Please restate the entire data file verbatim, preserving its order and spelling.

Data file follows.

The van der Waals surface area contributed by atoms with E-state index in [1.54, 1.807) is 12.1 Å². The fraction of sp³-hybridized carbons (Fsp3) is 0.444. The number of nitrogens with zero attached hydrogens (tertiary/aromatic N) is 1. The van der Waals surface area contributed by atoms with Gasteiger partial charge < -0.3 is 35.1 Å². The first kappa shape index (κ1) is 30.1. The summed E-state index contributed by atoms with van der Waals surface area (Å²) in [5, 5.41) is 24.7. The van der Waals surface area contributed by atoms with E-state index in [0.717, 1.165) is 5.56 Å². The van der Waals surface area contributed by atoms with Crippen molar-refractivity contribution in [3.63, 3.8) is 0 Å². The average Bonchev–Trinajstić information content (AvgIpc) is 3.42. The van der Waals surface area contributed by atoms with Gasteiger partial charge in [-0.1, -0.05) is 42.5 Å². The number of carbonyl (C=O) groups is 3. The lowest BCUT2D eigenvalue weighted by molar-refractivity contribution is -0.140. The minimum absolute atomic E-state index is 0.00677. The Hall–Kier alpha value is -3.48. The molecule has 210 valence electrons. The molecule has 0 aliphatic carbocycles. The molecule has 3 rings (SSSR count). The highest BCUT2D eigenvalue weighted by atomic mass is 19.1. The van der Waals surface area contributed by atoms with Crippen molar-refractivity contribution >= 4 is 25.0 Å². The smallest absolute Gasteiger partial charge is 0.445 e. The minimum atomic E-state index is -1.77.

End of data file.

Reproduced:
The van der Waals surface area contributed by atoms with E-state index in [1.54, 1.807) is 12.1 Å². The fraction of sp³-hybridized carbons (Fsp3) is 0.444. The number of nitrogens with zero attached hydrogens (tertiary/aromatic N) is 1. The van der Waals surface area contributed by atoms with Gasteiger partial charge < -0.3 is 35.1 Å². The first kappa shape index (κ1) is 30.1. The summed E-state index contributed by atoms with van der Waals surface area (Å²) in [5, 5.41) is 24.7. The van der Waals surface area contributed by atoms with E-state index in [0.717, 1.165) is 5.56 Å². The van der Waals surface area contributed by atoms with Crippen molar-refractivity contribution in [3.63, 3.8) is 0 Å². The average Bonchev–Trinajstić information content (AvgIpc) is 3.42. The van der Waals surface area contributed by atoms with Gasteiger partial charge in [-0.1, -0.05) is 42.5 Å². The number of carbonyl (C=O) groups is 3. The lowest BCUT2D eigenvalue weighted by molar-refractivity contribution is -0.140. The minimum absolute atomic E-state index is 0.00677. The Hall–Kier alpha value is -3.48. The molecule has 210 valence electrons. The molecule has 0 aliphatic carbocycles. The molecule has 3 rings (SSSR count). The highest BCUT2D eigenvalue weighted by atomic mass is 19.1. The van der Waals surface area contributed by atoms with Crippen molar-refractivity contribution >= 4 is 25.0 Å². The smallest absolute Gasteiger partial charge is 0.445 e. The minimum atomic E-state index is -1.77.